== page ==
- Michael Burry criticized retail investors for working together to drive up GameStop’s stock price.
- The “Big Short” investor described the behavior as “dangerous” and called for legal and regulatory action in a quickly deleted tweet.
- Burry’s Scion Asset Management may have made a 1,400% gain on GameStop in under four months.
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Michael Burry slammed day traders who have worked in concert to boost GameStop‘s stock price and squeeze short-sellers in recent days, and called on federal regulators to investigate them.
“If I put $GME on your radar, and you did well, I’m genuinely happy for you,” the Scion Asset Management boss tweeted on Tuesday.
“However, what is going on now – there should be legal and regulatory repercussions. This is unnatural, insane, and dangerous,” he added, tagging the Securities and Exchange Commission’s enforcement arm. The tweet was deleted minutes later.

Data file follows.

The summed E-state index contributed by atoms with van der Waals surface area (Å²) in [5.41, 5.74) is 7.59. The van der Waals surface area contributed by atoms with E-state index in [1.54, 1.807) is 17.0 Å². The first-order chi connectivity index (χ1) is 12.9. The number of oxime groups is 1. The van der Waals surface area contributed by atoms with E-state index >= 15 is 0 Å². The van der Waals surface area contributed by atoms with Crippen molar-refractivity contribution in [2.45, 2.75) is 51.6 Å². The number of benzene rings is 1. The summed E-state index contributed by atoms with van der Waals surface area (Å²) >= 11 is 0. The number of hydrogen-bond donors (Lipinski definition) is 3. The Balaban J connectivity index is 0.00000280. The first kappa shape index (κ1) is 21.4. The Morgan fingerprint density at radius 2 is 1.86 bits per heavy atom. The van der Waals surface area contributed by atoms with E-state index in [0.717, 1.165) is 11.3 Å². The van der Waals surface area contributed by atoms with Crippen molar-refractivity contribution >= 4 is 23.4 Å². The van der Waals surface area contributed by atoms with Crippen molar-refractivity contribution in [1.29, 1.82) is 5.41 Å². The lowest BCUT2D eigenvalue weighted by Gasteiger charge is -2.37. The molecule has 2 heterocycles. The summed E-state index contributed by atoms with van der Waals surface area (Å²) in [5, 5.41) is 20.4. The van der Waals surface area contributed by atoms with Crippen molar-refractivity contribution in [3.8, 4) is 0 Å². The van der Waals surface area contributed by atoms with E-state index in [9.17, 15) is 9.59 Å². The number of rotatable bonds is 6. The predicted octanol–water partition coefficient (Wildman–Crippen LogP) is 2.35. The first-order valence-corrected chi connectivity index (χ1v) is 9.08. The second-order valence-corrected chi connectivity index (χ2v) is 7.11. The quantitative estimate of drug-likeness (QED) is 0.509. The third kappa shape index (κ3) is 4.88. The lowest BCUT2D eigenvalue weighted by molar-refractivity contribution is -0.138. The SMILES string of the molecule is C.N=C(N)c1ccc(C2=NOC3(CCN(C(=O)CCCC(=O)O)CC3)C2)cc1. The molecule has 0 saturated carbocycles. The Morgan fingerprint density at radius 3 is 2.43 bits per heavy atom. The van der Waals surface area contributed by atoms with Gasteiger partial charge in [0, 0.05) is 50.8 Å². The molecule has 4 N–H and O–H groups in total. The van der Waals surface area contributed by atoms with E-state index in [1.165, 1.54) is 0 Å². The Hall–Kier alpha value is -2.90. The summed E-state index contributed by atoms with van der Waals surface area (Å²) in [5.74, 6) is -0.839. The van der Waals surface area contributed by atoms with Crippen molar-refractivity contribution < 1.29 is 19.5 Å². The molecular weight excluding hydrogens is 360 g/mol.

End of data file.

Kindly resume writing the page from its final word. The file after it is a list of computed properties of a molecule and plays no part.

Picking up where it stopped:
Burry’s billion-dollar bet against the US housing market was chronicled in Michael Lewis’ “The Big Short,” and he was portrayed by Christian Bale in the movie adaptation of the book.
Scion owned 1.7 million GameStop shares at the end of September. Assuming Burry hasn’t altered the size of the holding, it has ballooned in value from about $17 million to $250 million as of Tuesday’s close – an almost 1,400% gain in under four months.
Retail investors, including members of the Reddit forum r/wallstreetbets, have made concerted efforts to drive GameStop shares higher and squeeze short-sellers such as Melvin Capital. They helped to send GameStop’s stock price up as much as 145% on Monday, then as much as 95% on Tuesday.
GameStop shares jumped another 45% in after-hours trading after Tesla CEO Elon Musk tweeted the word “Gamestonk!!” along with a link to the WallStreetBets subreddit.